This assignment will ask you to address the second key question in this course: How do the social meanings produced in language inform language teaching, learning, and use? In exploring answers to this broad question, consider how people create social meaning by using language and by interpreting other people's language use. The point is to better understand how language is a medium for social interaction, and for the construction of social categories. This paper will also provide you with an opportunity to reflect upon research methodology and analytical procedures in data analysis. In class, we will examine analytical approaches including 1) narrative inquiry, 2) scaffolding, 3) interactional sociolinguistics, and 4) conversation analysis. You will need to provide a rationale for the framework you choose for analyzing your data.
Some potentially interesting research questions:
1. How are teachers and students' verbal contributions to classroom practices gendered?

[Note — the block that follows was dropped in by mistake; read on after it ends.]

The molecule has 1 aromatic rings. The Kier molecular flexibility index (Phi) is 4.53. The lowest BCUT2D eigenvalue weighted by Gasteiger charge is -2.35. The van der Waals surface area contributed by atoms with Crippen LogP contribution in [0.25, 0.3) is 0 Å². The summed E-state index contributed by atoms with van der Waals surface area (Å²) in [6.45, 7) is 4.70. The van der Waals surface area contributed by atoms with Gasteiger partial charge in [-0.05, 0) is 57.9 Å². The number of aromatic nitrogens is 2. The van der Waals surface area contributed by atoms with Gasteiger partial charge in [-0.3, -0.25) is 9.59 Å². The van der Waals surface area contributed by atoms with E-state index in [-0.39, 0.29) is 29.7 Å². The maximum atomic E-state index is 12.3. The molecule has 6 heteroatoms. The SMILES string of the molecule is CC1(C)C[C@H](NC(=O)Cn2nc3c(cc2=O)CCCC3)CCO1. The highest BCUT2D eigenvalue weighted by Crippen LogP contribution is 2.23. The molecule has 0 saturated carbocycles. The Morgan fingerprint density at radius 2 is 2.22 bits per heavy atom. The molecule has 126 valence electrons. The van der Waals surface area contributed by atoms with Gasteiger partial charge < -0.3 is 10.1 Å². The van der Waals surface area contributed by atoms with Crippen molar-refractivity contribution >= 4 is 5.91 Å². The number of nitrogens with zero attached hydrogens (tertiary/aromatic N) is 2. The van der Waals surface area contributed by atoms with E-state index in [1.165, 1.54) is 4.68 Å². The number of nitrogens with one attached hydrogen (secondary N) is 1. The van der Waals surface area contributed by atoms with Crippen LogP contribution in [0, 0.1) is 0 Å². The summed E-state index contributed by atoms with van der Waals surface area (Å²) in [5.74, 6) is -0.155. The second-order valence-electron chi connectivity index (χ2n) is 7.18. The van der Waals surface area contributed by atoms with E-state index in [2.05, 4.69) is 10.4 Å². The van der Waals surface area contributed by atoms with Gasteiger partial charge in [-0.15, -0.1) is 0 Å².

2. How are heritage language learners different from foreign language learners, and what are the implications for teaching?
3. What sorts of Japanese do locals use in retail encounters with Japanese tourists?
4. How is politeness treated in interaction in language X?
5. How gendered is male talk? What is male talk in language X? How might males fluctuate in producing 'maleness' in their L2?
6. What constitutes cross-cultural interactions? How do people perform 'culture' in face-to-face interactions?
7. What discourses are present in learners' narratives about the need to learn English in Japan/Korea/Taiwan/Germany/etc.?
8. How do language learners become more acculturated (or not) through language learning?